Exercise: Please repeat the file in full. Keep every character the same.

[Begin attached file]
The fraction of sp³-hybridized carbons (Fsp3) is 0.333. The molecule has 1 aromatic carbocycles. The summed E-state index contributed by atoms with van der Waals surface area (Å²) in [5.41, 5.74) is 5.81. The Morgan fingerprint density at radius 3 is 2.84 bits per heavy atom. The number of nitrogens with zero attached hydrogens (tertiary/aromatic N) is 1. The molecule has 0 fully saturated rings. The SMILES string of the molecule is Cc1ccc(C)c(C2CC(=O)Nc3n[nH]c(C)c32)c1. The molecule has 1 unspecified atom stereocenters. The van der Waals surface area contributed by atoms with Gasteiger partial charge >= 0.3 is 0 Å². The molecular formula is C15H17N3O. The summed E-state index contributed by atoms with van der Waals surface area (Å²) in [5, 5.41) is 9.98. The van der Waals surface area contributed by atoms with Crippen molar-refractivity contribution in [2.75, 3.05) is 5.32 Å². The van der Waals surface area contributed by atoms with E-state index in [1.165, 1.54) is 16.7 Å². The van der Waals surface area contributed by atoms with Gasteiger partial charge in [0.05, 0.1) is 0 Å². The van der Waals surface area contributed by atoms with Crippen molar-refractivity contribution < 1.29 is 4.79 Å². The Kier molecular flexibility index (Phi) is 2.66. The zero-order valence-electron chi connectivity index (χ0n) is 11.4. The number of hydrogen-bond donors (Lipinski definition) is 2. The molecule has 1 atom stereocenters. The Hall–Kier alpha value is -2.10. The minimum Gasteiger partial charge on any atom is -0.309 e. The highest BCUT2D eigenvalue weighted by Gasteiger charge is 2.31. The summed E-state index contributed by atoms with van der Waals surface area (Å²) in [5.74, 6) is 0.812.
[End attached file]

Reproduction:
The fraction of sp³-hybridized carbons (Fsp3) is 0.333. The molecule has 1 aromatic carbocycles. The summed E-state index contributed by atoms with van der Waals surface area (Å²) in [5.41, 5.74) is 5.81. The Morgan fingerprint density at radius 3 is 2.84 bits per heavy atom. The number of nitrogens with zero attached hydrogens (tertiary/aromatic N) is 1. The molecule has 0 fully saturated rings. The SMILES string of the molecule is Cc1ccc(C)c(C2CC(=O)Nc3n[nH]c(C)c32)c1. The molecule has 1 unspecified atom stereocenters. The van der Waals surface area contributed by atoms with Gasteiger partial charge >= 0.3 is 0 Å². The molecular formula is C15H17N3O. The summed E-state index contributed by atoms with van der Waals surface area (Å²) in [5, 5.41) is 9.98. The van der Waals surface area contributed by atoms with Crippen molar-refractivity contribution in [2.75, 3.05) is 5.32 Å². The van der Waals surface area contributed by atoms with E-state index in [1.165, 1.54) is 16.7 Å². The van der Waals surface area contributed by atoms with Gasteiger partial charge in [0.05, 0.1) is 0 Å². The van der Waals surface area contributed by atoms with Crippen molar-refractivity contribution < 1.29 is 4.79 Å². The Kier molecular flexibility index (Phi) is 2.66. The zero-order valence-electron chi connectivity index (χ0n) is 11.4. The number of hydrogen-bond donors (Lipinski definition) is 2. The molecule has 1 atom stereocenters. The Hall–Kier alpha value is -2.10. The minimum Gasteiger partial charge on any atom is -0.309 e. The highest BCUT2D eigenvalue weighted by Gasteiger charge is 2.31. The summed E-state index contributed by atoms with van der Waals surface area (Å²) in [5.74, 6) is 0.812.